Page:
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How has Covid-19 changed higher education? 

The Covid-19 pandemic was as damaging as it was and has forever changed higher education. Many lives were put on hold as the country went into lockdown, not once but three times between March 2020 and April 2021. Students were suddenly unable to attend lectures or meet with their tutors or peers, and they temporarily lost access to the campuses that had become like second homes.  

The rise of online learning 

All eyes quickly turned to online learning as the solution, and for many students, it became the only choice to continue or complete their degrees. Academic leaders and tutors had to adapt course material rapidly, and university staff had to create a new remote learning environment that still supported students’ needs.  

Those higher education providers already geared toward offering students flexible study options found themselves in great demand. Although online learning has always been available in one form or another, the nationwide lockdowns led to unprecedented interest, and as a result, many universities were not prepared. This demand was not only from existing university students, who were desperate to complete their degrees, but online study fuelled renewed interest from mature students. They could now return to higher education, whether to further their existing careers or to re-train. International students had more opportunities than ever to access UK degree courses, as they could now study from almost anywhere. With the resources provided through online learning platforms such as Regent College London (RCL) Digital Services, it is possible to learn from almost anywhere in the world and do so on any device, whether a laptop, tablet or smartphone.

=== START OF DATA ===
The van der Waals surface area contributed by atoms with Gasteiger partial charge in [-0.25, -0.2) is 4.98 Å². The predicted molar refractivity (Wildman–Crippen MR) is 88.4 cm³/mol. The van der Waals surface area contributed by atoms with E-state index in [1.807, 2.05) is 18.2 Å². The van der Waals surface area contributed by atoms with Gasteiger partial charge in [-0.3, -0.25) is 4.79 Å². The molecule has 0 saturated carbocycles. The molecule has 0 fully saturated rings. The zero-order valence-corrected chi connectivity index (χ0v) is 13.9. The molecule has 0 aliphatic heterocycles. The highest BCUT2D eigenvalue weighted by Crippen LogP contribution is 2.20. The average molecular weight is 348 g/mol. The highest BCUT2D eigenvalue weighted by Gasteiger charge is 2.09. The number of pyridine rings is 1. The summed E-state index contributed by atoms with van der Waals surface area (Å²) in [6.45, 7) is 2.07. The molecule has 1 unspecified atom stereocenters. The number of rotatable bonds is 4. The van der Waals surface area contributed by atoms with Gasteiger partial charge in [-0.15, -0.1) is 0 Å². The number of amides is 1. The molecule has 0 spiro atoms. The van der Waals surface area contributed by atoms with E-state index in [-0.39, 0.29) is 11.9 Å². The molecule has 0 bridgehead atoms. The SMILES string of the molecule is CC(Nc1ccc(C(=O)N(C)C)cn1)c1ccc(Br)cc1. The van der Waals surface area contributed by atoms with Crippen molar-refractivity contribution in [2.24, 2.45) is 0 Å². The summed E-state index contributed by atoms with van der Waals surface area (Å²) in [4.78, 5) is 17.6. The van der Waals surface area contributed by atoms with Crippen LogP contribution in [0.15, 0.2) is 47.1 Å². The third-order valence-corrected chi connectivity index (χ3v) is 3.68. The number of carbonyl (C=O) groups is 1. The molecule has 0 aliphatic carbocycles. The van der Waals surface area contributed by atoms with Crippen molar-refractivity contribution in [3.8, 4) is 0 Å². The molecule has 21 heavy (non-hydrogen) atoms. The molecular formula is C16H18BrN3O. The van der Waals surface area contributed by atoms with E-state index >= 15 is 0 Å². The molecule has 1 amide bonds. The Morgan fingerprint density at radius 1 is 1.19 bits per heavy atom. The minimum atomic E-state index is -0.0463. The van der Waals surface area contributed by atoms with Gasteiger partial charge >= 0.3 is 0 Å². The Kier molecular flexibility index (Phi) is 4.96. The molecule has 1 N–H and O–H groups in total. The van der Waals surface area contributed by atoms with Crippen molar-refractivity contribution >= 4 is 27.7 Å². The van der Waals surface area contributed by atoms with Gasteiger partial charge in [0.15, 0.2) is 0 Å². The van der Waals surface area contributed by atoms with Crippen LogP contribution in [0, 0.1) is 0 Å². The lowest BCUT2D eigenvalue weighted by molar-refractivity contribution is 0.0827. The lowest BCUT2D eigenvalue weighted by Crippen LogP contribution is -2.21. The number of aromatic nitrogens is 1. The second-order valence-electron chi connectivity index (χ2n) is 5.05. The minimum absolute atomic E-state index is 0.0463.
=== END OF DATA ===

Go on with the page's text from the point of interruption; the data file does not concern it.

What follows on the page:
More opportunities to interact with tutors

There are many benefits of attending lectures on campus, and the traditional face-to-face approach to higher education will always be preferred by many. Apart from the overall university experience, students enjoy an active social life, access on-campus resources and learn from their peers and tutors.  

Many students, however, are less able to attend higher education in the usual way or are less confident in a classroom environment and benefit from smaller class sizes or even a one-to-one approach online. This can be for many reasons. Work schedules may prevent them from attending, their spoken English may not be as strong as they would like, or perhaps the subject matter is more complex than they expected, and as a result, they find a classroom environment more challenging.  

Through the post-Covid adaptations to online learning, they now have a more direct and personalised level of contact with busy course tutors. This has enabled students to study at a pace they are most comfortable with and so can maximise the effectiveness of their studies.  

Renewed focus on student mental health

The Covid-19 pandemic affected everyone’s mental health, and for students, the closure of campuses and the disruption of classes were hugely stressful. As the dust settles on the past two years, one positive outcome is the increased awareness of current mental health issues and the openness to speak out.  

At Regent College London (RCL) London, we provide outstanding student support services that put student wellbeing front and centre right through their journey with us. Our services include personal support, academic advice, information on financial aid, study skills, and much more. Through our mobile app Mind Connect, students have immediate access to bespoke mental health information, guidance and helplines.  

The impact of the Covid-19 pandemic has been felt in every part of higher education and has forced a rapid adoption of online learning methods. The pandemic has paved the way for new study options and greater flexibility and opened the doors for many to return to education.  

Why not see if studying for a degree online* could work for you?  

*Online learning is currently available for international students.